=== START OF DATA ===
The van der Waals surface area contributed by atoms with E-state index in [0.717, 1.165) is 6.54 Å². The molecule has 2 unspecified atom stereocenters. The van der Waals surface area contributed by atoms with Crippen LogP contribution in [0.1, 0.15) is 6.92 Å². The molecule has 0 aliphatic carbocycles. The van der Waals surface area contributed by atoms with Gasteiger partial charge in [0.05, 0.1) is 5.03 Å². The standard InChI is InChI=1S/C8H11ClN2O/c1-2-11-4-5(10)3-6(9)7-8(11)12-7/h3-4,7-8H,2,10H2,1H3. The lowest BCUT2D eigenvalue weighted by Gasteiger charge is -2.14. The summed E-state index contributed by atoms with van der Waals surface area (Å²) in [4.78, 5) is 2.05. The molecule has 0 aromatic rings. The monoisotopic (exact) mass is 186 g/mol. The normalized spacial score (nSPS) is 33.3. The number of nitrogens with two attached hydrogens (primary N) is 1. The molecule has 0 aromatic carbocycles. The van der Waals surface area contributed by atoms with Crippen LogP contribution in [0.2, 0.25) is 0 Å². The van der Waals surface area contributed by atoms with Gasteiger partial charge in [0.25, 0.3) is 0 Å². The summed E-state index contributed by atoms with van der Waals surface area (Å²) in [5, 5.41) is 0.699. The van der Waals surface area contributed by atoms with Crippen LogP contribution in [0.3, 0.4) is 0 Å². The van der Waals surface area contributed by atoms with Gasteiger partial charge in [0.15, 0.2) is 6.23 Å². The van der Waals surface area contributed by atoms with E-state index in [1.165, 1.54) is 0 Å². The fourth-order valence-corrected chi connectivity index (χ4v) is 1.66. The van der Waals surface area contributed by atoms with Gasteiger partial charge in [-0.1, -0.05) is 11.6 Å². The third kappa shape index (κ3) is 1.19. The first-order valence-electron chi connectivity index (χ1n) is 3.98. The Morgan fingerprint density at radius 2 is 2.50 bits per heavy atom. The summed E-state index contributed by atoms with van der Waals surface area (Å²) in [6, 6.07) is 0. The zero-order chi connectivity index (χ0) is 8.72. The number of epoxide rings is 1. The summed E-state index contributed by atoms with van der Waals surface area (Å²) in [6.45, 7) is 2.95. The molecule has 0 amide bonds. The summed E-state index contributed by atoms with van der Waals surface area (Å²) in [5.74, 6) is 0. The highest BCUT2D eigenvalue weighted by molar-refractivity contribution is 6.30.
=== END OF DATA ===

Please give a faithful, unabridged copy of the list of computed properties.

The van der Waals surface area contributed by atoms with E-state index in [0.717, 1.165) is 6.54 Å². The molecule has 2 unspecified atom stereocenters. The van der Waals surface area contributed by atoms with Crippen LogP contribution in [0.1, 0.15) is 6.92 Å². The molecule has 0 aliphatic carbocycles. The van der Waals surface area contributed by atoms with Gasteiger partial charge in [0.05, 0.1) is 5.03 Å². The standard InChI is InChI=1S/C8H11ClN2O/c1-2-11-4-5(10)3-6(9)7-8(11)12-7/h3-4,7-8H,2,10H2,1H3. The lowest BCUT2D eigenvalue weighted by Gasteiger charge is -2.14. The summed E-state index contributed by atoms with van der Waals surface area (Å²) in [4.78, 5) is 2.05. The molecule has 0 aromatic rings. The monoisotopic (exact) mass is 186 g/mol. The normalized spacial score (nSPS) is 33.3. The number of nitrogens with two attached hydrogens (primary N) is 1. The molecule has 0 aromatic carbocycles. The van der Waals surface area contributed by atoms with Crippen LogP contribution in [0.2, 0.25) is 0 Å². The van der Waals surface area contributed by atoms with Gasteiger partial charge in [0.25, 0.3) is 0 Å². The summed E-state index contributed by atoms with van der Waals surface area (Å²) in [5, 5.41) is 0.699. The van der Waals surface area contributed by atoms with Crippen LogP contribution in [0.3, 0.4) is 0 Å². The van der Waals surface area contributed by atoms with Gasteiger partial charge in [0.15, 0.2) is 6.23 Å². The van der Waals surface area contributed by atoms with E-state index in [1.165, 1.54) is 0 Å². The fourth-order valence-corrected chi connectivity index (χ4v) is 1.66. The van der Waals surface area contributed by atoms with Gasteiger partial charge in [-0.1, -0.05) is 11.6 Å². The third kappa shape index (κ3) is 1.19. The first-order valence-electron chi connectivity index (χ1n) is 3.98. The Morgan fingerprint density at radius 2 is 2.50 bits per heavy atom. The summed E-state index contributed by atoms with van der Waals surface area (Å²) in [6, 6.07) is 0. The zero-order chi connectivity index (χ0) is 8.72. The number of epoxide rings is 1. The summed E-state index contributed by atoms with van der Waals surface area (Å²) in [6.45, 7) is 2.95. The molecule has 0 amide bonds. The summed E-state index contributed by atoms with van der Waals surface area (Å²) in [5.74, 6) is 0. The highest BCUT2D eigenvalue weighted by molar-refractivity contribution is 6.30.